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Few topics in tobacco control have been more hotly debated in the past several years than electronic cigarettes (e-cigarettes) or electronic nicotine delivery systems (ENDS). Advocates claim that the devices, which use battery power to aerosolize nicotine into a chemical propellant, offer significant harm reduction because they do not create the carcinogenic combustion products found in conventional paper cigarettes.1,2 Critics, meanwhile, point to a host of concerns regarding the unproven health claims and questionable advertising tactics by e-cigarette companies as reasons for greater regulation of these products. While health departments and researchers try to collect data on these issues, the use of ENDS has increased substantially globally, with a 2014 World Health Organization (WHO) survey suggesting that more than half the world’s population resides in countries where ENDS are available for purchase.3 The growing market was valued at an estimated US $3 billion in 2013, with projections estimated to reach $10 billion by 2017.3,4 The availability of ENDS extends not just to wealthy nations but also to low- and middle-income countries (LMICs) because the devices can now be made more inexpensively.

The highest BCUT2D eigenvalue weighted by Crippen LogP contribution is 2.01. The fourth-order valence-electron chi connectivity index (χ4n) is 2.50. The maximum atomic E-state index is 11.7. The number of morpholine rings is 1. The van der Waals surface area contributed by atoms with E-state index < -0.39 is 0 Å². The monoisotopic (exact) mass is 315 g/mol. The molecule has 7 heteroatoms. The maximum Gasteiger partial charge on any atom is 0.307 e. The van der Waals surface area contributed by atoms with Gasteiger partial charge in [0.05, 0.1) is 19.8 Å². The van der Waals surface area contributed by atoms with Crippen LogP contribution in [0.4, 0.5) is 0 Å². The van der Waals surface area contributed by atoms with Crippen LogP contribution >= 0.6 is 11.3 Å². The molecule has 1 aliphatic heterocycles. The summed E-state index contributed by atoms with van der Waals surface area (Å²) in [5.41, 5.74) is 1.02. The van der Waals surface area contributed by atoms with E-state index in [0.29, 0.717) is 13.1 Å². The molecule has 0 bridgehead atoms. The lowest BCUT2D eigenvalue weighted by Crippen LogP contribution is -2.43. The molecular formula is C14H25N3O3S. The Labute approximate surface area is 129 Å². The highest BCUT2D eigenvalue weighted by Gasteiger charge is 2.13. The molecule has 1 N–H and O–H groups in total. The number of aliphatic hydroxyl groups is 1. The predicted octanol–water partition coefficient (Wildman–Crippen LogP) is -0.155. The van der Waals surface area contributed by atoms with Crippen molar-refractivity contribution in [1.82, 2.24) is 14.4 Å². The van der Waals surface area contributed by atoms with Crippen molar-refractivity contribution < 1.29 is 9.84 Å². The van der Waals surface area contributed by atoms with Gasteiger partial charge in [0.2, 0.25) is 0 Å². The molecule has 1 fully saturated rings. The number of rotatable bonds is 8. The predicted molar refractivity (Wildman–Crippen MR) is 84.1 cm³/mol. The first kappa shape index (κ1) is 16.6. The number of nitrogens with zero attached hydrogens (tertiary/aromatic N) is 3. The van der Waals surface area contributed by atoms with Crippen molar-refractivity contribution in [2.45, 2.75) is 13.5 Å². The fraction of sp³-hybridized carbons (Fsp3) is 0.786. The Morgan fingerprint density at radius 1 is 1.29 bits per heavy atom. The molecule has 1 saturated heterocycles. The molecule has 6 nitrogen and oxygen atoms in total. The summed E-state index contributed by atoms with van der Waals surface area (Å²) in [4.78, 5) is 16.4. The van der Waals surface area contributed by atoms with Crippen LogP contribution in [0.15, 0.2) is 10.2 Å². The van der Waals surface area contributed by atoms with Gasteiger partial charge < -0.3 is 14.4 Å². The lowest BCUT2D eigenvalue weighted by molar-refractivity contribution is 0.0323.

Chang AY, Barry M. The Global Health Implications of e-Cigarettes. JAMA. 2015;314(7):663–664. doi:10.1001/jama.2015.8676
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